spring

Uncork spring! A guide to exotic white wines

April 20, 2011 at 9:00 AM ET

When the weather warms, I ache for the exotic. As a Chardonnay lover and Sauvignon Blanc devotee, I like to sip the familiar, but I know there’s more to explore. Heard of Torrontes, Roussanne or Albarino? Each of these grape varieties will widen your wine horizons.

Not sure what to try? Just like you have styles of clothing that you mix and match for a desired ensemble, think of swapping out wines by style. If you choose Chardonnay because you like a richer, fuller style of white, then you might enjoy another wine like Grenache Blanc with some of the same characteristics.

Use my style guide and recommended wines to try as a shopping list. Go ahead -- take a springtime sip on the wild side.

If you like Chardonnay…try Roussanne or Grenache Blanc

Chardonnay is generally a rich white with tropical fruit flavors and creamy texture. Roussanne and Grenache Blanc are white grape varieties that can offer similarly styled dry wines. Both grapes hail from the Rhone region of France (along with sister grapes Viognier and Marsanne) and offer aromas of ripe fruit and often a hint of nutty smoothness. These grape varieties are planted from Spain to Australia and France to California so enjoy the journey.

Wines to try:

  • Yangarra Roussanne, McLaren Vale, Australia $22
  • Zaca Mesa Roussanne, Santa Ynez Valley, California $25
  • Tablas Creek Grenache Blanc, Paso Robles, California $25
  • Bonny Doon “Le Cigare Blanc” Arroyo Seco, California $22 (a blend of both Grenache Blanc and Roussanne)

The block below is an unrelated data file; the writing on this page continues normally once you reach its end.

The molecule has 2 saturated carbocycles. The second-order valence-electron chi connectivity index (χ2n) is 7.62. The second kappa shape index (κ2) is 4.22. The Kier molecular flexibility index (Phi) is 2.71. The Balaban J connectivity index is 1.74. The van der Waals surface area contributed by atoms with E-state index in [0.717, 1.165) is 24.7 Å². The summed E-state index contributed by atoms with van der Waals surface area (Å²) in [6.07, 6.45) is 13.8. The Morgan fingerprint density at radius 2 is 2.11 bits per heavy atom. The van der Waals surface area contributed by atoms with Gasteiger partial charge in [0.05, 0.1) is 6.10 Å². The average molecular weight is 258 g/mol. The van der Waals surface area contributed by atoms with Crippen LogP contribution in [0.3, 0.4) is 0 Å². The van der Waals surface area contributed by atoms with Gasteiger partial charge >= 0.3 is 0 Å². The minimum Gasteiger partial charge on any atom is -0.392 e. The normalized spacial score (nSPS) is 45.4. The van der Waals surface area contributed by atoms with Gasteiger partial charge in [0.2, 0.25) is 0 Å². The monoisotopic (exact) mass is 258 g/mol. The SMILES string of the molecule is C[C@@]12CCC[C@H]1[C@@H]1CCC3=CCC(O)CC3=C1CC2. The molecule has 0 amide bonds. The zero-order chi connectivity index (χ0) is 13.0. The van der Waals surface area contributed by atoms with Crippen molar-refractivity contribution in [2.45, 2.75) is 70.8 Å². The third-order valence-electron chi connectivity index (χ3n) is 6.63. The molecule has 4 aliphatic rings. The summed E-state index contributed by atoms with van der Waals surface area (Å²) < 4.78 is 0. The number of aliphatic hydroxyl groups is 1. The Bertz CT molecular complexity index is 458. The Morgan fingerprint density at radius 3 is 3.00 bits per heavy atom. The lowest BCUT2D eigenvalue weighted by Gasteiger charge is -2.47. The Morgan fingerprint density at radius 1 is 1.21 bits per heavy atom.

• Perrin & Fils “Les Sinards” Chateauneuf-du-Pape Blanc, France $40 (mostly Grenache Blanc)

If you like Pinot Grigio…try Soave and Orvieto

Though there are world-class producers of Pinot Grigio, the majority of bottles are simply light and lemony. For a similar style with more intensity, look for Italian whites named Soave and Orvieto. Both are named for places in Italy -- Soave in the north around Verona and Orvieto in central Italy in Umbria -- and both made not with Grigio grapes but other G’s – grapes named Garganega and Grechetto. These wines are crisp, zesty and often complex.

Wines to try:

If you like Sauvignon Blanc…try Albarino

Sauvignon Blanc is a grape known for its mouth-puckering freshness and touch of herbal aromas. It’s sassy and classy at the same time. Another variety you might love if you’re an SB fan finds its home primarily in Spain. Albarino is a juicy, succulent white from an area named Rias Baixas (pronounced ree-ahsh bi-shus) situated on the west coast of Spain just above Portugal. Its seaside location makes Albarino-based wines the ideal partner for all types of fish, salads, and fresh-from-the-garden fare. (There are even a few versions from California to sample.)

Wines to try:

  • Martin Codax Albarino Rias Baixas, Spain $13
  • Fillaboa Albarino Rias Baixas, Spain $18
  • Vionta Albarino Rias Baixas, Spain $19
  • Terras Gauda “O Rosal” Rias Baixas, Spain $24 (blend of Albarino and other grapes like Loureira and Caino Branco)
  • Tangent Albarino “Paragon Vineyard” Edna Valley, California $17

If you like Viogner or Gewürztraminer…try Torrontes

Aromatic wines such as Viognier or Gewurztraminer are like perfume for the palate. Spicy, floral aromas mix it up with ripe fruit flavors in usually dry-styled whites. If you enjoy drinking these types of wines, add Torrontes to your list. With peach blossom scents wafting from the glass, Torrontes fools you into thinking its sweet. Most, however, are dry and lusciously fruity. Crisp yet creamy these wines are produced in Argentina from areas such as Mendoza and the high valley of Cafayate.

Wines to try:

If you like sweeter Riesling…try Moscato

What is one of the fastest growing categories of wine? Moscato. It’s slightly sweet, often bubbly and always delicious. The explosively aromatic white is appealing to just about everyone. It pairs with a wide range of foods, too, from spicy Kung Pao chicken to apricots dipped in dark chocolate. Lower in alcohol than most other whites, it’s a quaffer to quench your thirst. Most Moscato hails from Italy but Californian versions are coming on fast as the grape rises in popularity.

Leslie Sbrocco is the author of "The Simple & Savvy Wine Guide" and founder of ThirstyGirl.com.

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